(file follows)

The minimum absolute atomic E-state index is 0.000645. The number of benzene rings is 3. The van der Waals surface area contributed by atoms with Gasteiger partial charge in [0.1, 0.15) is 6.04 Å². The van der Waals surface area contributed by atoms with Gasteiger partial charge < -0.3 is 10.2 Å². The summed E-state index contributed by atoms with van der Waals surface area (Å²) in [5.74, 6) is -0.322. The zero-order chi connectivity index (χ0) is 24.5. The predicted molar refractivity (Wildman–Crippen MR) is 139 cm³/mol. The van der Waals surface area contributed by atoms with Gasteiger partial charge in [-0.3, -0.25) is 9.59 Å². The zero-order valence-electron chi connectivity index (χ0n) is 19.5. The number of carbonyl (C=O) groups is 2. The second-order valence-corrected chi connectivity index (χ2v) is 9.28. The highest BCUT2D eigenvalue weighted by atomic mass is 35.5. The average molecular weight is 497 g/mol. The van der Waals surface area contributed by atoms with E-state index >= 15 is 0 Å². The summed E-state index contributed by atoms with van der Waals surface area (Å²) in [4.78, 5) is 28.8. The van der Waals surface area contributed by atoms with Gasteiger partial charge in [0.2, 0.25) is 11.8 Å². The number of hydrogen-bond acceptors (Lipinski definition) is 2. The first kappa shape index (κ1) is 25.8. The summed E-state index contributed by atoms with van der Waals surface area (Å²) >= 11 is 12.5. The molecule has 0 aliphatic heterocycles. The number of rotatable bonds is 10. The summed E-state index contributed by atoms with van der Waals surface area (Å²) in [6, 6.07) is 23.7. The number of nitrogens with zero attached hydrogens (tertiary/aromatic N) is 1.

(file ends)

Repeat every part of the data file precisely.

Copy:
The minimum absolute atomic E-state index is 0.000645. The number of benzene rings is 3. The van der Waals surface area contributed by atoms with Gasteiger partial charge in [0.1, 0.15) is 6.04 Å². The van der Waals surface area contributed by atoms with Gasteiger partial charge < -0.3 is 10.2 Å². The summed E-state index contributed by atoms with van der Waals surface area (Å²) in [5.74, 6) is -0.322. The zero-order chi connectivity index (χ0) is 24.5. The predicted molar refractivity (Wildman–Crippen MR) is 139 cm³/mol. The van der Waals surface area contributed by atoms with Gasteiger partial charge in [-0.3, -0.25) is 9.59 Å². The zero-order valence-electron chi connectivity index (χ0n) is 19.5. The number of carbonyl (C=O) groups is 2. The second-order valence-corrected chi connectivity index (χ2v) is 9.28. The highest BCUT2D eigenvalue weighted by atomic mass is 35.5. The average molecular weight is 497 g/mol. The van der Waals surface area contributed by atoms with E-state index >= 15 is 0 Å². The summed E-state index contributed by atoms with van der Waals surface area (Å²) in [4.78, 5) is 28.8. The van der Waals surface area contributed by atoms with Gasteiger partial charge in [0.2, 0.25) is 11.8 Å². The number of hydrogen-bond acceptors (Lipinski definition) is 2. The first kappa shape index (κ1) is 25.8. The summed E-state index contributed by atoms with van der Waals surface area (Å²) >= 11 is 12.5. The molecule has 0 aliphatic heterocycles. The number of rotatable bonds is 10. The summed E-state index contributed by atoms with van der Waals surface area (Å²) in [6, 6.07) is 23.7. The number of nitrogens with zero attached hydrogens (tertiary/aromatic N) is 1.